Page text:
How to Save on the High Cost of Getting an IT Certification

Guy with no money

In his novel The Moon is a Harsh Mistress, Robert Heinlein popularized the acronym TANSTAAFL (regional pronunciations vary; check your locals) which stands for "There Ain't No Such Thing As A Free Lunch."


Well, there ain't (sic) no such thing as a free IT certification either. For the most part, anyway. The costs associated with earning an IT certification vary from program to program, but they are usually significant. It takes both time and money to earn a professional certification in any industry, and IT is no exception.


Unfortunately, the cost of getting certified can keep many people from going after an IT credential of their own. But, just like every other product or service, there are a few strategies a candidate can employ to help lower the price tag on a new certification.


Free is the new Free

Free training isn't always the best training, but certification students on a budget shouldn't shy away from seeking out free online courses and other IT education resources.


The best place to start looking for free training is the certification program's home website. Hardware and software manufacturers who run their own certification programs genuinely want people to get certified on their products, which is why they will often offer up free training materials or online courses. Many product vendors also run industry webinars which students can attend for the price of coughing up an email address, and agreeing to receive a few pieces of promotional email from the vendor every month.


Industry organizations like CompTIA and ISACA are the same as product vendors in this regard — they are willing to offer some free training resources and webinars to encourage people to earn their certifications.


When it comes to free training, Microsoft has gone one step further with the creation of the Microsoft Virtual Academy. MVA is a treasure trove of free online courses covering Microsoft's most popular technologies. MVA users can also register to take part in live online events. Everything at MVA is on the house; all that's needed is a Microsoft account to get you in the door.


If you read our recent article on massive open online courses (MOOCs), you'll know about online education portal edX which is chock full of free online courses, including almost 100 computer science-related courses as of this writing. Similar to edX, many colleges and universities have created their own free online education sites. One such site is webcast.berkeley, a site operated by the University of California, Berkeley.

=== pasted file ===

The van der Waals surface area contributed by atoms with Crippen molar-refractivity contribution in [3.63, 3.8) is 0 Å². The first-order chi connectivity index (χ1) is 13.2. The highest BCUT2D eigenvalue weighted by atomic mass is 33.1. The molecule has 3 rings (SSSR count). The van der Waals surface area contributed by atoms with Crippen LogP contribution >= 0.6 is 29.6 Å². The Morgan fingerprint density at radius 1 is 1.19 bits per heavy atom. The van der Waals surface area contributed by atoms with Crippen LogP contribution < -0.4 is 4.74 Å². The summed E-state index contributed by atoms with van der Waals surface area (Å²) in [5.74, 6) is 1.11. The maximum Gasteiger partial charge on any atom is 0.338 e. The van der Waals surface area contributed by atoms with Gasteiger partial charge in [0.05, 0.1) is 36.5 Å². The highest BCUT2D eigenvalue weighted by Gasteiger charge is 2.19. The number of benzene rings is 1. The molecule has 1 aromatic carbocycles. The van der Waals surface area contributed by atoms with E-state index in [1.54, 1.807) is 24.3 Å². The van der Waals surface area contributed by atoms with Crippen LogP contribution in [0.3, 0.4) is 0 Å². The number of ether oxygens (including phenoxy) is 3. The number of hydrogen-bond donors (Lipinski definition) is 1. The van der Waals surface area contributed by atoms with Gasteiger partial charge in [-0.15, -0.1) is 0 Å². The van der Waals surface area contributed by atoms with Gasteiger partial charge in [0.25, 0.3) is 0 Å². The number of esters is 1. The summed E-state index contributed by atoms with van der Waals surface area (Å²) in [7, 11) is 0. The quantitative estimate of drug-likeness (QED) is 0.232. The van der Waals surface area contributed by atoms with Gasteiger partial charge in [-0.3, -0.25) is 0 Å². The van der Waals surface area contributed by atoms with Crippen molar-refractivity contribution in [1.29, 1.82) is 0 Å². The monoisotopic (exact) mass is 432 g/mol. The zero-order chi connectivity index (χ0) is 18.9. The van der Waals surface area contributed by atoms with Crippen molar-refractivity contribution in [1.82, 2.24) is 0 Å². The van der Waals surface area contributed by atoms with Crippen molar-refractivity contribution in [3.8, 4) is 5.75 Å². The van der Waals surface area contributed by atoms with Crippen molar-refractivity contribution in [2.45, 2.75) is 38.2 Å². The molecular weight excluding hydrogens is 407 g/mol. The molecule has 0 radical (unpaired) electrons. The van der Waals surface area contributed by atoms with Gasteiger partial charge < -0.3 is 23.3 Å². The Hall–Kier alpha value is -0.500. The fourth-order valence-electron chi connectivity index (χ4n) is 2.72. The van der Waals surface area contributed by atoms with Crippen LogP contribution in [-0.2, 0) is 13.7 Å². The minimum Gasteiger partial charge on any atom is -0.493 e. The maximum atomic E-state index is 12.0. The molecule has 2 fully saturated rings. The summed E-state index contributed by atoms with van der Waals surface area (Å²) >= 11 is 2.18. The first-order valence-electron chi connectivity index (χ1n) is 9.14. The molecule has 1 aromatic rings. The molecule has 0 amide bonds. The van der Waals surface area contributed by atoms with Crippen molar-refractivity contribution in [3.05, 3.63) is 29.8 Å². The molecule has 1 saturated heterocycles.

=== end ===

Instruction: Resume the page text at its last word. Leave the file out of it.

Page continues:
The main disadvantage of MOOCs and university-related online education sites, is that the content is not tied to a specific certification. These high-level overview types of courses are better for people who want to earn a foundation-level IT credential.


Everyone loves a sale

Moving away from free options, students looking for lower-priced training should (as with free training) start with the certification vendor's site. Certification program managers often team up with training material companies so they can offer discounted versions of training manuals, video courseware, and other products.


Certification vendors, just like every other vendor (well, maybe not Apple), offer sales on their training materials and exam vouchers throughout the year. The best way to stay informed on upcoming promotions is to subscribe to the vendor's newsletter or other email publication. Yes, it means getting a few extra sales-related messages every month, but knowing when the exam voucher you need will be offered at a discount is worth the nuisance.


Ask the boss

If you are already working in the IT industry, a great way to mitigate the cost of earning a new certification is to ask your current employer to cover the training and exam fees. This strategy requires some skilful communication on your part, but many candidates are surprised by their employer's positive response to this proposal.


The key is to emphasize the mutual benefit: You will gain by earning a new industry credential, and your employer will gain by having a more educated employee with new knowledge and/or skills they can leverage.


If your manager balks at covering the full cost, try to negotiate down to getting them to split the bill with you. This option will still save you a tidy sum of money, while giving your employer a compromise they will feel better about accepting.


Uncle Sams hatload of cash

Hey Gov, can you spare a grant?

Finally, candidates looking for financial aid for a certification program should look into government-sponsored assistance programs. These programs, which often take the form of a grant payment to qualifying candidates, can be found at all levels of government from municipal to federal.


To find these programs, visit the relevant government websites for your location and look for items that mention "job stimulus programs" or "IT training grants."


Would you like more insight into the history of hacking? Check out Calvin's other articles about historical hackery:
About the Author
Aaron Axline is a freelance technology writer based in Canada.

Aaron Axline is a technology journalist and copywriter based in Edmonton, Canada. He can be found on LinkedIn, and anywhere fine coffee is served.